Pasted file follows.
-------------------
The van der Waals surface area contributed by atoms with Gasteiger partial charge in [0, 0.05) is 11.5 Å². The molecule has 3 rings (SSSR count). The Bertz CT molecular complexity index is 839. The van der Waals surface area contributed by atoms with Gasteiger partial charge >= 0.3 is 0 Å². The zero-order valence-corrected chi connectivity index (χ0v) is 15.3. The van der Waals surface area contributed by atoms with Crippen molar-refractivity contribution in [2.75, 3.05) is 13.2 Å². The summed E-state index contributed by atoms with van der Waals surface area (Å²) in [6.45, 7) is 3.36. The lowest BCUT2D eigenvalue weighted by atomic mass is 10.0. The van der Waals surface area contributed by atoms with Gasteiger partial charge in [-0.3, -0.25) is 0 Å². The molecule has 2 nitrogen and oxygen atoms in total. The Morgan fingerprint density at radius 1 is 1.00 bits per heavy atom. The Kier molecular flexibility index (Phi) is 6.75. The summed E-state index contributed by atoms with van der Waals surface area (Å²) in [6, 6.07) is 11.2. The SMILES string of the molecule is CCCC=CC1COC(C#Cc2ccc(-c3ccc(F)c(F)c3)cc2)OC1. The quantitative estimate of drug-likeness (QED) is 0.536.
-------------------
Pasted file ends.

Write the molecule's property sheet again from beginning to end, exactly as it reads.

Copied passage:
The van der Waals surface area contributed by atoms with Gasteiger partial charge in [0, 0.05) is 11.5 Å². The molecule has 3 rings (SSSR count). The Bertz CT molecular complexity index is 839. The van der Waals surface area contributed by atoms with Gasteiger partial charge >= 0.3 is 0 Å². The zero-order valence-corrected chi connectivity index (χ0v) is 15.3. The van der Waals surface area contributed by atoms with Crippen molar-refractivity contribution in [2.75, 3.05) is 13.2 Å². The summed E-state index contributed by atoms with van der Waals surface area (Å²) in [6.45, 7) is 3.36. The lowest BCUT2D eigenvalue weighted by atomic mass is 10.0. The van der Waals surface area contributed by atoms with Gasteiger partial charge in [-0.3, -0.25) is 0 Å². The molecule has 2 nitrogen and oxygen atoms in total. The Morgan fingerprint density at radius 1 is 1.00 bits per heavy atom. The Kier molecular flexibility index (Phi) is 6.75. The summed E-state index contributed by atoms with van der Waals surface area (Å²) in [6, 6.07) is 11.2. The SMILES string of the molecule is CCCC=CC1COC(C#Cc2ccc(-c3ccc(F)c(F)c3)cc2)OC1. The quantitative estimate of drug-likeness (QED) is 0.536.